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No worries from Beckett

Neck spasm led to his quick hook

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By Peter Abraham
Globe Staff / May 21, 2011

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Josh Beckett was feeling much better yesterday, less than 24 hours after he cut short his start against the Tigers because of a muscle spasm in his neck.

Because the spasm was on the right side, the Sox lifted Beckett after six innings and 83 pitches. But after receiving treatment and playing catch yesterday, Beckett didn’t seem too concerned.

“It’s stiff, but it’s feeling better,’’ he said. “It feels like it spasmed up. It’s sore, that’s about it.’’

Beckett remains scheduled to face the Indians Wednesday.

“I don’t think that was even ever a question,’’ he said.

Beckett said his neck actually felt better the harder he threw during his brief workout.

“I’m hopeful that we caught it quick enough where this isn’t going to do anything lingering or anything like that,’’ manager Terry Francona said. “It’s just kind of a stiff neck. But when it’s on the side of your pitching arm . . . I appreciated his honesty.’’

Beckett is 3-1 with a 1.73 earned run average, the lowest in the American League.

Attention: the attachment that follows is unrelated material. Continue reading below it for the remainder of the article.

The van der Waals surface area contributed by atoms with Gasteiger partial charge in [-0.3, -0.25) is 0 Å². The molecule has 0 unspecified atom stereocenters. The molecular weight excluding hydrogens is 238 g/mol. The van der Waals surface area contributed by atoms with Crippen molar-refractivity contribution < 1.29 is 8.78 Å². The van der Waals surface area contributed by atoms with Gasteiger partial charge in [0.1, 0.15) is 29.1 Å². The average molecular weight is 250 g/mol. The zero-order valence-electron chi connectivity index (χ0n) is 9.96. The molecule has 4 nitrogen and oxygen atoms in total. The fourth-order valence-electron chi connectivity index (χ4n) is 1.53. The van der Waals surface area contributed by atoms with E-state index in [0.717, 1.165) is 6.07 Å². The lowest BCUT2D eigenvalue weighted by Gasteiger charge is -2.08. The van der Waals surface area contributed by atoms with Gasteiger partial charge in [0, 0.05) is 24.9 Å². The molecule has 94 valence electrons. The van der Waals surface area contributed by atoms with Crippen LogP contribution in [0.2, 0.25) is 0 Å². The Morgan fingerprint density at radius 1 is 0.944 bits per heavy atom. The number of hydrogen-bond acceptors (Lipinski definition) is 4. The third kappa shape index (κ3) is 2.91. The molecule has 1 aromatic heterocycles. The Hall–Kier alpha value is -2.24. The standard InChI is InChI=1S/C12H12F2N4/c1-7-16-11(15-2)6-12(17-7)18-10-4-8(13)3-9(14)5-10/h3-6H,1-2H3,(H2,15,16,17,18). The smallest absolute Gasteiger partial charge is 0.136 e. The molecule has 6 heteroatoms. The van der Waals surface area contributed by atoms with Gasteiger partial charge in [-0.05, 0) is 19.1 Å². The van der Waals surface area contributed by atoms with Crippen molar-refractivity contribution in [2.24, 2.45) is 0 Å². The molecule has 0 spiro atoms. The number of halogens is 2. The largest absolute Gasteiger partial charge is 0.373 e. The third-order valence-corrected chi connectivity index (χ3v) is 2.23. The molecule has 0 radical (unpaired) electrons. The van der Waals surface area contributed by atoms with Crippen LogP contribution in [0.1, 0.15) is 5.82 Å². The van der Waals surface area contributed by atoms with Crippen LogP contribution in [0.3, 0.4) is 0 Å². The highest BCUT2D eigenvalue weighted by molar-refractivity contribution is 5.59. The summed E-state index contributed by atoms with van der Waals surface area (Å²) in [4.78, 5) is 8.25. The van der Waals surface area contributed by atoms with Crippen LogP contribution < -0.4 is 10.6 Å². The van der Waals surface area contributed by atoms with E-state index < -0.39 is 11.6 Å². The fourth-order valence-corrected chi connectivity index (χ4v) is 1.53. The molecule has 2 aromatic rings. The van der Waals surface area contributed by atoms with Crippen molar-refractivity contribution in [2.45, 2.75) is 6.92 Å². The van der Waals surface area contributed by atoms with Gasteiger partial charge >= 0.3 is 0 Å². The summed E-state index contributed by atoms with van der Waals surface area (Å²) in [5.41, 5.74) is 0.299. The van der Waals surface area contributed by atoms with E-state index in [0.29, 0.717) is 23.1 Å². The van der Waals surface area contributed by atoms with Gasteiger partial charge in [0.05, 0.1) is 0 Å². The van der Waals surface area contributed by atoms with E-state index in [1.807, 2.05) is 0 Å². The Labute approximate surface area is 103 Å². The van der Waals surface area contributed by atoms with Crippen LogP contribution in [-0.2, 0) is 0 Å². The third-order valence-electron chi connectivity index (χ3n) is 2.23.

Welcome aboard Lefthander Franklin Morales, acquired from the Rockies Thursday for future considerations, checked in at Fenway Park during batting practice and was assigned No. 46.

The 25-year-old arrived having thrown only one pitch in the previous seven days.

“I’m happy to be here. I’m ready to pitch,’’ Morales said. “This is my new team. I want to do what I can do.’’

Morales allowed only 10 hits over 14 innings for the Rockies this season, but walked eight. The Sox are intrigued by his potential. Before the start of the 2008 season, Baseball America rated Morales among the top 15 prospects in the game.

“He’s got a pretty live arm. There’s a lot coming out of there,’’ Francona said. “The ability to command has been somewhat inconsistent. Hopefully we can help there.’’

As to Morales’s role, that remains to be seen. Rich Hill has been an effective lefthanded specialist, so the newcomer will probably be given low-leverage opportunities at first.

“A lot of it will depend on how he commands,’’ Francona said. “We’d like to get him here and let him get his feet under him, let him throw a little bit and get comfortable.’’

Morales feels he has improved in recent outings.

“I feel very, very good right now with my command. I try to throw my fastball for a strike,’’ he said. “I worked hard.’’

Morales relieved in the fifth inning of Game 1 of the 2007 World Series at Fenway Park. He gave up seven runs on six hits and a walk, and recorded only two outs in a game the Sox won, 13-1.

Ready to go Alfredo Aceves last started a game July 9, 2009, when he was with the Yankees. He will get another chance against the Cubs tonight.

“It’s exciting,’’ he said. “This is a good opportunity for me. I know I can do this job.’’

Aceves has made 11 relief appearances this season, the longest being 4 2/3 innings (and 67 pitches) against the Twins May 6. Francona hopes he can give the Sox 75-80 pitches tonight.

“If I throw strikes, I can go six innings, no problem,’’ Aceves said. “I feel strong.’’

Aceves was 1-0 with a 3.42 ERA in five starts for the Yankees in 2008-09.